The Pioneers
Jessica Baran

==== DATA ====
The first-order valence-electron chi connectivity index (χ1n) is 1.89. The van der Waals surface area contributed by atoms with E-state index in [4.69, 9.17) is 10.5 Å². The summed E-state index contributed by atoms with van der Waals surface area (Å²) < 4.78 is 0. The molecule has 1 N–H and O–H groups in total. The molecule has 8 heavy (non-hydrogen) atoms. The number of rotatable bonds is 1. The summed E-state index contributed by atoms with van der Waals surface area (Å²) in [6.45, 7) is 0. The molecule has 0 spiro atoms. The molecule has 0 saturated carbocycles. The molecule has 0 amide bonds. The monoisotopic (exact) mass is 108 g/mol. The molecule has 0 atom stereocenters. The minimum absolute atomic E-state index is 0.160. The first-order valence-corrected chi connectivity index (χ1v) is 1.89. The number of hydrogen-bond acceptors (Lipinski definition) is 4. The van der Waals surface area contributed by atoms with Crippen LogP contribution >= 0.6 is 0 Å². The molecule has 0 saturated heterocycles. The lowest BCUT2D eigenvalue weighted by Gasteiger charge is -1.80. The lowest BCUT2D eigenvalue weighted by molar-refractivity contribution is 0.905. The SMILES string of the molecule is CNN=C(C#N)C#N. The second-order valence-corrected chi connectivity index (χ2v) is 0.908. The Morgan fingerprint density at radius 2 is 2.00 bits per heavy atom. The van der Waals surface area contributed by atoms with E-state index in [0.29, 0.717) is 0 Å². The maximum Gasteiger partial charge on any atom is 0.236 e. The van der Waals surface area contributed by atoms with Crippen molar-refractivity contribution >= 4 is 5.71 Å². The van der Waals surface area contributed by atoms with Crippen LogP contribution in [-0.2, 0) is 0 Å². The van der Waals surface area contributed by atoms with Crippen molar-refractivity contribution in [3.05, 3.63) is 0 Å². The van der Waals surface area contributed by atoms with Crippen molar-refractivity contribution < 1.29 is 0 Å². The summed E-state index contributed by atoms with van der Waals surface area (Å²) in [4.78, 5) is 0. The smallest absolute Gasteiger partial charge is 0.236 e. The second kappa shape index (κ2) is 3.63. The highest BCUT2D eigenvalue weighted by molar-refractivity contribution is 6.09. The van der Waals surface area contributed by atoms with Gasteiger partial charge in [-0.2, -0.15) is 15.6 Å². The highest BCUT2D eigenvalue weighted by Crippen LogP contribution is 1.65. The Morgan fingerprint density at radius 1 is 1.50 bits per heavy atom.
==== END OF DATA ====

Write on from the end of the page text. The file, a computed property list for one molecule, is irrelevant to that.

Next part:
We were odd candidates for grandeur, though we embellished everything, let little go to waste. Our lean-to constructions of pocket-lint materials—ticket stubs, rope, the occasional twig and soda pop top—limply resisted beauty, evoking instead a kind of match-struck causality. When things worked, they did as if in a puff of smoke. When things didn't work, we’d grow that much more weary. We slept above the bones of enemies killed in battle, dreaming the dream and nightmare of encyclopedic knowledge. Specimens collected: grinning spiders, raven-eyes blinking in starry skies, scavenging insects beset by monstrous shadows. How did these animals move through their world? In trysts with hustlers, games of strip poker, encounters on the street; sitting ass-flat at the three-way crossroads of boredom, buffoonery and something imminently dire. Waking, we'd find crude analog mechanisms standing in for us, enacting our all-too-human feelings. When we'd fall sleep once again, a microphone pointed at our head, a nearby un-pressed record on a phonograph would be poised to play back our dreams. That old curiosity shop, a crackpot's studio jammed with junk. Peeping through the windows, seeing the midden of plastic prairie dogs and how-to books, miniature tractors plowing rust, metal hobby planes landing on piles of rosaries. What confronted us eye-to-eye like a knowing sibling, like unsettling road signs? It's all coming back again—at break-neck speed, in a procession of empty black galoshes.